Archives For Los Angeles River

In a wooded canyon with a small stream, the Griffith Park Bird Sanctuary and Trail offers views of many species of birds in their natural habitat along a winding path. It’s a relatively short hike, but one that offers great views and connects to a wider system of trails.

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The bird community represented most of the rich diversity found elsewhere in the Santa Monica Mountains before the fire. More than 200 species have been recorded here over the years, and around 150 occur every year. Now, the park and sanctuary are gradually being revitalized.

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Some of the more interesting residents of the community include Cinnamon Teal and Black-necked Stilt along the L.A. River, Hutton’s Vireo and Purple Finch in canyons, and Rufous-crowned Sparrow in arid chaparral and scrub. These birds depend on the wild areas of the park for their survival in the middle of the city.

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From March through June, nearly 70 species may nest, particularly in the many small canyons that drain off the slopes into the Los Angeles River. The park’s boundaries take in high, chaparral-covered ridges, shady picnic areas, and natural wetland habitat along the river.

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The Bird Sanctuary Trail opened back up after the 2007 Griffith Park fire left it unusable to the public. One of the losses in the park fire was the bird sanctuary.

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After thousands of volunteers–most notably the Pacific Asian Volunteer Association who adopted the project–the trail once again opened to the public. Of course, Griffith Park’s loudest cheerleader, Councilman Tom LaBonge, was there to tell everyone about it and take a hike with them. The short loop trail has some nicely shaded portions and crosses a small stream.

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Find the trailhead next to the actual Bird Sanctuary which is just north of the Greek Theatre on Vermont Canyon Road. The trail begins to the left of the sanctuary’s fence.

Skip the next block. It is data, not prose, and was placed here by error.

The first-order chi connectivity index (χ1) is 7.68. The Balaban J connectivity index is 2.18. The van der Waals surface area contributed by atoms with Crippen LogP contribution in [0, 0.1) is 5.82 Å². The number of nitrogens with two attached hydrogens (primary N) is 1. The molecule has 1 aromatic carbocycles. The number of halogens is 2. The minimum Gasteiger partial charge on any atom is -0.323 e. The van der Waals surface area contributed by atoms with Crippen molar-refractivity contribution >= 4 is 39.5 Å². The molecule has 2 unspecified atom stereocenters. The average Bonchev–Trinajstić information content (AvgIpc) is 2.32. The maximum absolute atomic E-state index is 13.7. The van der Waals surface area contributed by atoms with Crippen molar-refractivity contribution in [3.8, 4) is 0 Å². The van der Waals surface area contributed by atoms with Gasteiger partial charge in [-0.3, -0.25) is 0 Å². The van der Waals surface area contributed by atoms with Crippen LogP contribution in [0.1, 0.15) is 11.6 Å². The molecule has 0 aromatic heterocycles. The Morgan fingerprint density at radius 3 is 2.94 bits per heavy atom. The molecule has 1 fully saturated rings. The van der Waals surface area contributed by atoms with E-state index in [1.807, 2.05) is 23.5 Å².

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Within less than a mile, it ends, but you’ll meet up with three other trails to choose from: the Charlie Turner Trail (left, takes you down to the Griffith Observatory), 3-Mail Trail (straight ahead, takes you Mount Hollywood) and the East Ridge (Hogback) Trail (right, takes you to Dante’s View and later, the Glendale Peak).

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If you want to make a loop out of the hike, there’s unofficially a trail heading down back to street level that takes you by a water tank. You can find it before the trail fork where there is a nice view of the Observatory. However, it can get pretty steep and has lots of loose gravel.

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WHAT: Griffith Park Bird Sanctuary And Trail
WHEN: Open daily 10:00 am – 5:00 pm
WHERE: Griffith Park | 2900 North Vermont Avenue | Los Angeles, CA 90027

CONTACT INFO: (323) 666-5046

SOCIAL MEDIA: Twitter | Yelp

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The Los Angeles river is a largely unknown and formidable yet resolute backdrop to the city of angeles. The river is to a great extent responsible for the existence and growth of the city and has played a large role in its evolution and economy. Countless movies and tv shows have been shot in its many tributaries and wildlife abound. L.A. River Expeditions and Paddle The L.A. River offer a unique and fun way to explore the river from end to end. Get outside and into the river for a unique adventure as you paddle down the river passing through natural and man-made landscapes.

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The L.A. River Expeditions mission was to protect the Los Angeles River via the Clean Water Act by proving its navigability. They defended valuable watershed conservation laws by paddling the 51 miles of the river in canoes and kayaks, from the Sepulveda Basin in the San Fernando Valley to Long Beach, on July 25th – 27th, 2008. Two years later, in July 2010, their actions proved integral to the Environmental Protection Agency’s decision that the entire L.A. River is a “traditional navigable waterway,” giving it all the federal protections of a real river.

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Since summer 2008, their mission added a second focus: creating guided, safe, recreational-educational canoe and kayak excursions down the more pleasant, soft-bottomed stretches of the LA River. This eventually led to the creation of the Paddle the L.A. River pilot program in 2011, in which they were a key planner, and partner along with a coalition of other groups, including: Los Angeles Conservation Corps, the Mountains Recreation and Conservation Authority, the City of Los Angeles, the Army Corps of Engineers, The River Project, Urban Semillas, and Friends of the LA River. This officially sanctioned 7-week pilot boating program, completed in September 2011, was a first in the history of the Los Angeles River!